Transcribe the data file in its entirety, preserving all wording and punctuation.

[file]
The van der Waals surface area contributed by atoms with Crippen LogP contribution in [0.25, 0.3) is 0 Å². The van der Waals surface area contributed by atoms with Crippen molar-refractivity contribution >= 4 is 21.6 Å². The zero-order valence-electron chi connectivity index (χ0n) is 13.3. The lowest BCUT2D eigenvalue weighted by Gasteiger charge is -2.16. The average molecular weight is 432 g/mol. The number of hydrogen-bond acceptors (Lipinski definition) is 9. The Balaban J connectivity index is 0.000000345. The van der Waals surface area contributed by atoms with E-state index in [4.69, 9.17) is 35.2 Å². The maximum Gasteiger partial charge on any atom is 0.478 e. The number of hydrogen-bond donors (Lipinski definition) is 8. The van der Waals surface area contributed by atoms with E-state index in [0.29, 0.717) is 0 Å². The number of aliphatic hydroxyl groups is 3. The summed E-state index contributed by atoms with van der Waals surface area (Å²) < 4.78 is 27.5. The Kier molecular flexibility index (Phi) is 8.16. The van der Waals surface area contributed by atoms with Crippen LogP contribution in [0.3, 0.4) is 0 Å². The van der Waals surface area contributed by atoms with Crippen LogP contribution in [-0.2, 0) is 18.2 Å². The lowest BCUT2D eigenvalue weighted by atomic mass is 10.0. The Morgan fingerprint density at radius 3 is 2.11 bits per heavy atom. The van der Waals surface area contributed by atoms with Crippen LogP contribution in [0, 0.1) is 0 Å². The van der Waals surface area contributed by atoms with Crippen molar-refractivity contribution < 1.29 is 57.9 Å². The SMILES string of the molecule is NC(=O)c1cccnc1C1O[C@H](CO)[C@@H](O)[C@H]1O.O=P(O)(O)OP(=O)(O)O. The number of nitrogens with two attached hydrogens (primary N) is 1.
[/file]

The van der Waals surface area contributed by atoms with Crippen LogP contribution in [0.25, 0.3) is 0 Å². The van der Waals surface area contributed by atoms with Crippen molar-refractivity contribution >= 4 is 21.6 Å². The zero-order valence-electron chi connectivity index (χ0n) is 13.3. The lowest BCUT2D eigenvalue weighted by Gasteiger charge is -2.16. The average molecular weight is 432 g/mol. The number of hydrogen-bond acceptors (Lipinski definition) is 9. The Balaban J connectivity index is 0.000000345. The van der Waals surface area contributed by atoms with E-state index in [4.69, 9.17) is 35.2 Å². The maximum Gasteiger partial charge on any atom is 0.478 e. The number of hydrogen-bond donors (Lipinski definition) is 8. The van der Waals surface area contributed by atoms with E-state index in [0.29, 0.717) is 0 Å². The number of aliphatic hydroxyl groups is 3. The summed E-state index contributed by atoms with van der Waals surface area (Å²) < 4.78 is 27.5. The Kier molecular flexibility index (Phi) is 8.16. The van der Waals surface area contributed by atoms with Crippen LogP contribution in [0.3, 0.4) is 0 Å². The van der Waals surface area contributed by atoms with Crippen LogP contribution in [-0.2, 0) is 18.2 Å². The lowest BCUT2D eigenvalue weighted by atomic mass is 10.0. The Morgan fingerprint density at radius 3 is 2.11 bits per heavy atom. The van der Waals surface area contributed by atoms with Crippen LogP contribution in [0, 0.1) is 0 Å². The van der Waals surface area contributed by atoms with Crippen molar-refractivity contribution < 1.29 is 57.9 Å². The SMILES string of the molecule is NC(=O)c1cccnc1C1O[C@H](CO)[C@@H](O)[C@H]1O.O=P(O)(O)OP(=O)(O)O. The number of nitrogens with two attached hydrogens (primary N) is 1.